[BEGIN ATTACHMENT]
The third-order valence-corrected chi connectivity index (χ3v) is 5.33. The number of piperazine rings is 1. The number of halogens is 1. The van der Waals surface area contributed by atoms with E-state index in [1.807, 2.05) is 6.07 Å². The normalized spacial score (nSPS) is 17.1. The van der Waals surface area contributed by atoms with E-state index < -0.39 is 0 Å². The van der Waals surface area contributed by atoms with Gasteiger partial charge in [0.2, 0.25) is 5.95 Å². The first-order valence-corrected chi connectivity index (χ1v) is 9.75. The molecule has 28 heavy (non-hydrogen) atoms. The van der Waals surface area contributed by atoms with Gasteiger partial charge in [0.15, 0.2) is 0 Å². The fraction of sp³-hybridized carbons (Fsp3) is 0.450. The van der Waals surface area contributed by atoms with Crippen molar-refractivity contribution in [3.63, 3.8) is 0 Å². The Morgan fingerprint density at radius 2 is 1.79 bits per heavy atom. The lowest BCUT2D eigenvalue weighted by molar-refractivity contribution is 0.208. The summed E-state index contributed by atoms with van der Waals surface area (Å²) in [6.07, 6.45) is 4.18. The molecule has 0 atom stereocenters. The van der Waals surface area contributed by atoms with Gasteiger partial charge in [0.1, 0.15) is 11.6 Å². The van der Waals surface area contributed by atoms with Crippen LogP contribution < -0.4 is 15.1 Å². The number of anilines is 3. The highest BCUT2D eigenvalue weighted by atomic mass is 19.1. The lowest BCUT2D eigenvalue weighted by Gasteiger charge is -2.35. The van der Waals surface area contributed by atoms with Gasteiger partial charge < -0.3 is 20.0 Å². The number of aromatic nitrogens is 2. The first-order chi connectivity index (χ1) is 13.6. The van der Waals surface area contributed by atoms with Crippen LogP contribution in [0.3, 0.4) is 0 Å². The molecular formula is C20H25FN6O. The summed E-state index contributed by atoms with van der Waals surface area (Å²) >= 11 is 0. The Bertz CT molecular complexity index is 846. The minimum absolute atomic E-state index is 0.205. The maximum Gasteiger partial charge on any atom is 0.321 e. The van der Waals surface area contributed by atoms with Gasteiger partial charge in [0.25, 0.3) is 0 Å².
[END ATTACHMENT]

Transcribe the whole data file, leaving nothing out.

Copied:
The third-order valence-corrected chi connectivity index (χ3v) is 5.33. The number of piperazine rings is 1. The number of halogens is 1. The van der Waals surface area contributed by atoms with E-state index in [1.807, 2.05) is 6.07 Å². The normalized spacial score (nSPS) is 17.1. The van der Waals surface area contributed by atoms with E-state index < -0.39 is 0 Å². The van der Waals surface area contributed by atoms with Gasteiger partial charge in [0.2, 0.25) is 5.95 Å². The first-order valence-corrected chi connectivity index (χ1v) is 9.75. The molecule has 28 heavy (non-hydrogen) atoms. The van der Waals surface area contributed by atoms with Gasteiger partial charge in [0.15, 0.2) is 0 Å². The fraction of sp³-hybridized carbons (Fsp3) is 0.450. The van der Waals surface area contributed by atoms with Crippen molar-refractivity contribution in [3.63, 3.8) is 0 Å². The Morgan fingerprint density at radius 2 is 1.79 bits per heavy atom. The lowest BCUT2D eigenvalue weighted by molar-refractivity contribution is 0.208. The summed E-state index contributed by atoms with van der Waals surface area (Å²) in [6.07, 6.45) is 4.18. The molecule has 0 atom stereocenters. The van der Waals surface area contributed by atoms with Gasteiger partial charge in [0.1, 0.15) is 11.6 Å². The van der Waals surface area contributed by atoms with Crippen LogP contribution < -0.4 is 15.1 Å². The number of anilines is 3. The highest BCUT2D eigenvalue weighted by atomic mass is 19.1. The lowest BCUT2D eigenvalue weighted by Gasteiger charge is -2.35. The van der Waals surface area contributed by atoms with Gasteiger partial charge < -0.3 is 20.0 Å². The number of aromatic nitrogens is 2. The first-order chi connectivity index (χ1) is 13.6. The van der Waals surface area contributed by atoms with Crippen LogP contribution in [0.3, 0.4) is 0 Å². The molecular formula is C20H25FN6O. The summed E-state index contributed by atoms with van der Waals surface area (Å²) >= 11 is 0. The Bertz CT molecular complexity index is 846. The minimum absolute atomic E-state index is 0.205. The maximum Gasteiger partial charge on any atom is 0.321 e. The van der Waals surface area contributed by atoms with Gasteiger partial charge in [0.25, 0.3) is 0 Å².